In September, 1968, no fewer than 66 priests were named as being involved in ETA, and the Spanish authorities demanded that the Bishop of Bilbao hand them over for military trial. To the amazement of the Spanish hierarchy, Bishop Gurpide refused, and gave the priests sanctuary.
When, in August, 1969, 50 Basque priests sat in silent protest outside the office of the Bishop of Bilbao, protesting against the pressure being used by the Spanish Authorities to force the Bishop into denouncing Basque separatism, Bishop Gurpide made the following statement, according to Gudari, the journal of Eusko Gaztedi, a movement for Basque independence within a federal Europe:
"I am a priest, and it is my duty to attend to the spiritual welfare of my flock. Part of that spiritual welfare their cultural welfare. It is inseparable.
"The Spanish have long practised a campaign of deliberate genocide against the Basque people. They have tried to stamp out the language and culture or the Basques, and that language and that culture are the very embodiment of their individuality — part of their spiritualness.
"Is not the culture, the language, the highest expression of the philosophy of a
people, growing with them over the centuries — something a priest should concern himself with?
"For years the Basques have expressed in every way possible their desire to be free men, to govern their own affairs. That right to be independent is denied them by force. Can we be surprised if the Basques answer force with force?
"I am told by the authorities that 1, as a priest, should condemn the violence of the Basque guerrillas. I am told that I should openly bless the weapons of the Spanish authorities.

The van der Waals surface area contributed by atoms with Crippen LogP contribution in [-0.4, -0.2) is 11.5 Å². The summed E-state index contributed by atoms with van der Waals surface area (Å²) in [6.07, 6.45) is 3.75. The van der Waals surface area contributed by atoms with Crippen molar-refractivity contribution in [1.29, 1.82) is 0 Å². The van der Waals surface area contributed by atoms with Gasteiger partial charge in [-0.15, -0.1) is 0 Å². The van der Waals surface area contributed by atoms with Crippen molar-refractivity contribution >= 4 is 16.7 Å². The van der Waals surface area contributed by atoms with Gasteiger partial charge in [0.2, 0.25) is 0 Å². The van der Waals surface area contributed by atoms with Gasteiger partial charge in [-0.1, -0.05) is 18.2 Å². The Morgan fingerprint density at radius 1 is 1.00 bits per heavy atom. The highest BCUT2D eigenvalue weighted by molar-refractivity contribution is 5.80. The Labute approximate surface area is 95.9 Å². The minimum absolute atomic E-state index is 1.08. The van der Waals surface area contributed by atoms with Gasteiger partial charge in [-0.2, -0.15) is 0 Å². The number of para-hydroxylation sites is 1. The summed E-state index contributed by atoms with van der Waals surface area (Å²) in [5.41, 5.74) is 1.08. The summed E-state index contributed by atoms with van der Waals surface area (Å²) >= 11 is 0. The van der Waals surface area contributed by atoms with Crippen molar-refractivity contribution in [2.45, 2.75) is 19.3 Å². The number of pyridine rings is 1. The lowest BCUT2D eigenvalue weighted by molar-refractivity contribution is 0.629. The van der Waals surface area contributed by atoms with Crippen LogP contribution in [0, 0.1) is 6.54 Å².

"Let me answer in the words of St Cyprian: 'If a man is killed privately it is called a crime, a murder: but if it happens with the authority of the State, they call it courage'l"
Today, the views of Basque priests are as militant as ever. When 10,000 Basques demonstrators took to the streets of San Sebastian on March 13 to announce their opposition to the Spanish Government's half-hearted amnesty plan, priests were prominent in their leadership of the people.
The same day another member of the hated Civil Guard was killed in a gun-battle with ETA guerrillas.
The guerrilla war continues. But is it realistic to think that ETA can achieve its aims?
If Spain does become democratised, and if she enters the EEC, the pressure will be on her to resolve her ages-old nationalities question.
Britain is already trying to come to grips with the aspirations of Wales and Scotland. Political commentators even foresee the powerful centralist French State admitting some form of selfgovernment to her constituent nationalities (Bretons, Occitans, Alsatians, Basques, etc), perhaps within 10 years.
As Europe makes a general move towards a devolution of political power, Spain might well decide to fall in line.
At the moment the Catalan and Galician national movements might well find a form of devolution of power from Madrid within a Spanish State — an acceptible settlement to the problem.
But the Basques are another matter. They have fought too long, suffered to much, to be willing bedfellows with the Spanish in any mere local government deal.
Peter Beresford Ellis